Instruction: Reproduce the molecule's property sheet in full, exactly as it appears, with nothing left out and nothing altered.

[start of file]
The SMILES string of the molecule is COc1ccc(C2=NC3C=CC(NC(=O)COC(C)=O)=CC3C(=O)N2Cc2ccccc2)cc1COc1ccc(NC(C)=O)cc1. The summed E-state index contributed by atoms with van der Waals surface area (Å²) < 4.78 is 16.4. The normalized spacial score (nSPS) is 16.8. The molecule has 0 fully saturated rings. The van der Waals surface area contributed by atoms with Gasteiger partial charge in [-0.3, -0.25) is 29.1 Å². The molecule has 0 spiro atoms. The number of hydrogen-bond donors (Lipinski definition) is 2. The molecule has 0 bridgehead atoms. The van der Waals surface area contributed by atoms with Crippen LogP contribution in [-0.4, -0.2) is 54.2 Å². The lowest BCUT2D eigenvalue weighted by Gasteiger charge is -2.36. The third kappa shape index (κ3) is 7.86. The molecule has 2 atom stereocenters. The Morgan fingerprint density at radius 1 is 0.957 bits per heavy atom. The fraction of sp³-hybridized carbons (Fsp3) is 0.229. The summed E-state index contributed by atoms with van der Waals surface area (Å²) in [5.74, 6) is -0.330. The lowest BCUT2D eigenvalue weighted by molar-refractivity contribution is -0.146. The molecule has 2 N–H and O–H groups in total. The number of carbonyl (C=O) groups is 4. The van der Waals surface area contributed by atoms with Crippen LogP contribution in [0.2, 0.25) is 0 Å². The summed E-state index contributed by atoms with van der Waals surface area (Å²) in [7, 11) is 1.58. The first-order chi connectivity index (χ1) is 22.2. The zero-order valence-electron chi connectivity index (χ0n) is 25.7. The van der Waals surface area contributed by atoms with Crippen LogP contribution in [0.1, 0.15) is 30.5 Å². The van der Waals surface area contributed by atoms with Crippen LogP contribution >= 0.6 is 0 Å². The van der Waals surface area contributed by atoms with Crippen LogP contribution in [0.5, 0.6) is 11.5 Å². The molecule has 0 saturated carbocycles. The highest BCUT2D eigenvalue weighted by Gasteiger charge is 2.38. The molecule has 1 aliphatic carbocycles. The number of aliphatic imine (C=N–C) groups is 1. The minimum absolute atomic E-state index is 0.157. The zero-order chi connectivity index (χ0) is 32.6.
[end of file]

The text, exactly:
The SMILES string of the molecule is COc1ccc(C2=NC3C=CC(NC(=O)COC(C)=O)=CC3C(=O)N2Cc2ccccc2)cc1COc1ccc(NC(C)=O)cc1. The summed E-state index contributed by atoms with van der Waals surface area (Å²) < 4.78 is 16.4. The normalized spacial score (nSPS) is 16.8. The molecule has 0 fully saturated rings. The van der Waals surface area contributed by atoms with Gasteiger partial charge in [-0.3, -0.25) is 29.1 Å². The molecule has 0 spiro atoms. The number of hydrogen-bond donors (Lipinski definition) is 2. The molecule has 0 bridgehead atoms. The van der Waals surface area contributed by atoms with Crippen LogP contribution in [-0.4, -0.2) is 54.2 Å². The lowest BCUT2D eigenvalue weighted by Gasteiger charge is -2.36. The third kappa shape index (κ3) is 7.86. The molecule has 2 atom stereocenters. The Morgan fingerprint density at radius 1 is 0.957 bits per heavy atom. The fraction of sp³-hybridized carbons (Fsp3) is 0.229. The summed E-state index contributed by atoms with van der Waals surface area (Å²) in [5.74, 6) is -0.330. The lowest BCUT2D eigenvalue weighted by molar-refractivity contribution is -0.146. The molecule has 2 N–H and O–H groups in total. The number of carbonyl (C=O) groups is 4. The van der Waals surface area contributed by atoms with Crippen LogP contribution in [0.2, 0.25) is 0 Å². The summed E-state index contributed by atoms with van der Waals surface area (Å²) in [7, 11) is 1.58. The first-order chi connectivity index (χ1) is 22.2. The zero-order valence-electron chi connectivity index (χ0n) is 25.7. The van der Waals surface area contributed by atoms with Crippen LogP contribution in [0.1, 0.15) is 30.5 Å². The van der Waals surface area contributed by atoms with Crippen LogP contribution >= 0.6 is 0 Å². The van der Waals surface area contributed by atoms with Crippen LogP contribution in [0.5, 0.6) is 11.5 Å². The molecule has 0 saturated carbocycles. The highest BCUT2D eigenvalue weighted by Gasteiger charge is 2.38. The molecule has 1 aliphatic carbocycles. The number of aliphatic imine (C=N–C) groups is 1. The minimum absolute atomic E-state index is 0.157. The zero-order chi connectivity index (χ0) is 32.6.